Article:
2013 Archives

U.S. anti-doping CEO speaks at SMU about Lance Armstrong case


The following is from the August 28, 2013, edition of The Dallas Morning News.

August 28, 2013

Texas Lawbook

Travis Tygart, a former Dallas lawyer who led the investigation and prosecution against cyclist Lance Armstrong, said there is tremendous pressure on athletes and business leaders to do whatever it takes to win, including cheating.

Tygart, the chief executive of the U.S. Anti-Doping Agency, said Tuesday that the Armstrong case is the perfect lesson for those on Wall Street that cheaters end up losing.

Travis Tygart at SMU
Travis Tygart at SMU
Hear his Aug. 19 interview on "Think" audio

“It seems like you have to cheat to win today,” he said. “Whether you are an athlete or running a business or practicing law, if you do it by fraud, it is all going to come down at some point.”

Tygart, an alumnus of Southern Methodist University Dedman School of Law, gave a lecture to more than 150 SMU law students and faculty members at the school’s Underwood Law Library.

The U.S. Anti-Doping Agency issued a 202-page report last October detailing its decision to ban Dallas-born Armstrong from competition for life.

Tygart, a former litigation associate at Fulbright & Jaworski, has been praised for his handling of the inquiry despite an organized media and legal campaign opposing it.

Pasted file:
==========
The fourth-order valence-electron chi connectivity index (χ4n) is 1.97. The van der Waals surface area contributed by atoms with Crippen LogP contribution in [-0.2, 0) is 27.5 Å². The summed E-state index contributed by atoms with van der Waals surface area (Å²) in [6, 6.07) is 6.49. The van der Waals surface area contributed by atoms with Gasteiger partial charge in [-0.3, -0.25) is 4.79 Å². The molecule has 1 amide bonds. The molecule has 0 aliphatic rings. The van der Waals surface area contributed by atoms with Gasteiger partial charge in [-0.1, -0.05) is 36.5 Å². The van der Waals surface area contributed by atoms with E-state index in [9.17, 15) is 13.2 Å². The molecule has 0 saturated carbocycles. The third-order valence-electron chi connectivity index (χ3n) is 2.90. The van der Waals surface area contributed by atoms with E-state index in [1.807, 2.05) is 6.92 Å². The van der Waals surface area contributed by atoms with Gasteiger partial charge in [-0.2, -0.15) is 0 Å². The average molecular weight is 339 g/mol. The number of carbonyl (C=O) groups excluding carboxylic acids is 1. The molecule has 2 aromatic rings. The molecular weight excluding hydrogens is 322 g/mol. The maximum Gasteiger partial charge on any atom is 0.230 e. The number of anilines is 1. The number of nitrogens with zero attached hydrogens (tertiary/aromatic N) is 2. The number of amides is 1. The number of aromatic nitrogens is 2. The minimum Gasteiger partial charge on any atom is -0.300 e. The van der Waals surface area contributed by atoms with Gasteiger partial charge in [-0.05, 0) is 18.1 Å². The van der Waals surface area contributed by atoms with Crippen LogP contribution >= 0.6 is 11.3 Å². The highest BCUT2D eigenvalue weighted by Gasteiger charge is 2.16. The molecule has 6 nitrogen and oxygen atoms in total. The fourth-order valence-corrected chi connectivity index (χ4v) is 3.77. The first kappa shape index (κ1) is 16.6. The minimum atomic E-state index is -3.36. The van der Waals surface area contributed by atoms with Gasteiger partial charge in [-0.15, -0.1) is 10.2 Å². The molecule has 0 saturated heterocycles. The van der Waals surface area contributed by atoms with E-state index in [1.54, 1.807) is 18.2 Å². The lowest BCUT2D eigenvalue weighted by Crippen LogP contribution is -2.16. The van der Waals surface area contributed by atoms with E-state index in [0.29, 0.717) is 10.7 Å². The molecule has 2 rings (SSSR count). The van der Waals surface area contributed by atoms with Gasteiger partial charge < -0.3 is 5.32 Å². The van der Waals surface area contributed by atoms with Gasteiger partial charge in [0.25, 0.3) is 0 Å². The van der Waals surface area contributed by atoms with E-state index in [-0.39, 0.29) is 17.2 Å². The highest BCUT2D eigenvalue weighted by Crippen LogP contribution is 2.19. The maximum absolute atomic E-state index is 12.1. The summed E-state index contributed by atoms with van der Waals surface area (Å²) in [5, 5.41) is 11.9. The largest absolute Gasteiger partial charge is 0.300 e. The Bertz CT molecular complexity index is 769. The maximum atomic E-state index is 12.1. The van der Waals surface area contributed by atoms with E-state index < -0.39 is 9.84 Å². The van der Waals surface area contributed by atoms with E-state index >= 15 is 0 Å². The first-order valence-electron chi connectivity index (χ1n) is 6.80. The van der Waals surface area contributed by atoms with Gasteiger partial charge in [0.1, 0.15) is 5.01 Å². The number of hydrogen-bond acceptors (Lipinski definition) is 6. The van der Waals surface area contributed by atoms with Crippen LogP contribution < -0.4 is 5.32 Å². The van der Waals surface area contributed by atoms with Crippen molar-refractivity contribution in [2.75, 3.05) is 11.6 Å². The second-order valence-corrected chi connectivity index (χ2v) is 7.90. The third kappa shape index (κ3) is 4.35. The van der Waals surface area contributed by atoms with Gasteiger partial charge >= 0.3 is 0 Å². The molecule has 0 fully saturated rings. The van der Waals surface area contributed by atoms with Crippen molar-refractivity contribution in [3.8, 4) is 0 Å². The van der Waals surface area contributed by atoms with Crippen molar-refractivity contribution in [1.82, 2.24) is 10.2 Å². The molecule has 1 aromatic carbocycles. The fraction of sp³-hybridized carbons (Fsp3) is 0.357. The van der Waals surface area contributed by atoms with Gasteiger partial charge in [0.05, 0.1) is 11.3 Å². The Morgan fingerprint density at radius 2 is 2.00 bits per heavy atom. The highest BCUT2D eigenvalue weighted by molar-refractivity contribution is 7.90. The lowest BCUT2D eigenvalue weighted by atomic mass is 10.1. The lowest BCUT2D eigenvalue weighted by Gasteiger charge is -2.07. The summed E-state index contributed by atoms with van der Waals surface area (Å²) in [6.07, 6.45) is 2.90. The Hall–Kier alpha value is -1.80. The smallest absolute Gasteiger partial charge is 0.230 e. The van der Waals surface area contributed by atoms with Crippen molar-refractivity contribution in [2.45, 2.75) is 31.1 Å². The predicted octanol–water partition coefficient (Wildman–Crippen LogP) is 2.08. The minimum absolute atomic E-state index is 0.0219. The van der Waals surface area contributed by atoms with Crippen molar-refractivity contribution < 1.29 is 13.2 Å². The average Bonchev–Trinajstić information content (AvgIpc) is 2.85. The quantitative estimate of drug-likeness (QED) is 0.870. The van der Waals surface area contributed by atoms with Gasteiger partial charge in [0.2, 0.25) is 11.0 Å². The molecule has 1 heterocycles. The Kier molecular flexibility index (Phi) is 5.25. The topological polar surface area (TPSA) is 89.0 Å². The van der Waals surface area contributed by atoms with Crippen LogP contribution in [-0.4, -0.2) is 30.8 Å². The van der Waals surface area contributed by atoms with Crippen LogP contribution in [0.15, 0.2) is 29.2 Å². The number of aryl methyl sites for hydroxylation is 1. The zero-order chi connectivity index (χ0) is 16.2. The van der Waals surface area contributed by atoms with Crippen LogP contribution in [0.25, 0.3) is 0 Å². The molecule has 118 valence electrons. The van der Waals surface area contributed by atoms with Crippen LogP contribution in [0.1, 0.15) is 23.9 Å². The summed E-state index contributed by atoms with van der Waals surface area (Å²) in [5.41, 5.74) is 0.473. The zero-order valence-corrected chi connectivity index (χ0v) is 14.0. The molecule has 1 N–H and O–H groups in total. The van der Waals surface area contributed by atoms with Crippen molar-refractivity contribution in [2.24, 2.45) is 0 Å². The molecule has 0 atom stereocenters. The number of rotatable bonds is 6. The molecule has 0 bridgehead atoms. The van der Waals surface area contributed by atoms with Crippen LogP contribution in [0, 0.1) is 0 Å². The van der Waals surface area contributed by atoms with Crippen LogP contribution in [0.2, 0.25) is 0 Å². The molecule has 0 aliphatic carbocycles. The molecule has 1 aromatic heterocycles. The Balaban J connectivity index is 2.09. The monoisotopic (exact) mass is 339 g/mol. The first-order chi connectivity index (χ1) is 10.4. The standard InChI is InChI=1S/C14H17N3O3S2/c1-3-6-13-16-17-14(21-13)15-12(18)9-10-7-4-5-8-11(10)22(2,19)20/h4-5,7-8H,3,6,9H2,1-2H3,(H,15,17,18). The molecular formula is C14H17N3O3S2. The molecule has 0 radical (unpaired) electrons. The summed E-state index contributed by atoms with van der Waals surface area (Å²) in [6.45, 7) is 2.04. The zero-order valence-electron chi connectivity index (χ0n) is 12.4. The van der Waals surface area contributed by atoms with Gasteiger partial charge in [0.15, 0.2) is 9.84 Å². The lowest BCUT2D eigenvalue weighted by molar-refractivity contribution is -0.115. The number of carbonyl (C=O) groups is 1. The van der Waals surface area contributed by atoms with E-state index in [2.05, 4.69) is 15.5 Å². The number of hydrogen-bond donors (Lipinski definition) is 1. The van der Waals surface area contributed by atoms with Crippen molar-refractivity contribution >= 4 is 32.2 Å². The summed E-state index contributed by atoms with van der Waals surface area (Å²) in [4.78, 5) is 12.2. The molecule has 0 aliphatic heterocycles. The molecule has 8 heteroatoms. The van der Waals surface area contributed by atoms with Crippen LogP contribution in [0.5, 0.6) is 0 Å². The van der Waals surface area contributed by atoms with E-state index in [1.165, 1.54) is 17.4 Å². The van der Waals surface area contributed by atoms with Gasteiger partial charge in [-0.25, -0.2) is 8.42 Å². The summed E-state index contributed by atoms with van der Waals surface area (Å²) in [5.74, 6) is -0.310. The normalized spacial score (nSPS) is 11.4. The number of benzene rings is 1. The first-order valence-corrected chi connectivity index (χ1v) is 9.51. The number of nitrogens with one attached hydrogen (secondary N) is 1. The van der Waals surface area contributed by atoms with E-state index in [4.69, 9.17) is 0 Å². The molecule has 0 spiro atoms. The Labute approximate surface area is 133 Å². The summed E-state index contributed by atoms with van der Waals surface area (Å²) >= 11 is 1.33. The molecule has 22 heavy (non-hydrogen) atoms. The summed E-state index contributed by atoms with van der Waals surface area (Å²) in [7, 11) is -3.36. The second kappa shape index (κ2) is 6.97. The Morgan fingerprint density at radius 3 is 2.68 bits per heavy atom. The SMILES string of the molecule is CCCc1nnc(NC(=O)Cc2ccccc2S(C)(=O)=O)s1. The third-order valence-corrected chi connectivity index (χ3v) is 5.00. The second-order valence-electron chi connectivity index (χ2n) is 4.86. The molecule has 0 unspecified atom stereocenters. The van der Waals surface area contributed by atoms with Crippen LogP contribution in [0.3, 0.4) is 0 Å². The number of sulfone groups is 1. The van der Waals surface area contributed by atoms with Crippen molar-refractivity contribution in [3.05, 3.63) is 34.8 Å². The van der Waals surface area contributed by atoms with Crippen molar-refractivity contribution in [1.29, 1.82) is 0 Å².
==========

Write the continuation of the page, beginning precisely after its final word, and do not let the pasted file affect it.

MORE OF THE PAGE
Tygart said he received numerous death threats, including one email sent to him from an Armstrong devotee that said: “I hope you have bodyguards and a bulletproof vest.”

Armstrong’s team used social media effectively, describing the inquiry as a witch hunt and efforts to get the cyclist and his teammates to cooperate as constitutional infringements on their Fourth Amendment rights against unlawful searches and seizures and Fifth Amendment rights against self-incrimination, Tygart said.

Tygart said the agency also faced opposition from American business, which had developed a financial interest in having Armstrong and other Americans win the Tour de France through sponsorships and other commercial ventures.

There were even efforts to have Congress defund or dismantle the organization, he said.

“We knew we could win the legal battle, but we knew we had to win the PR battle because that was about people’s minds and public support,” he said.

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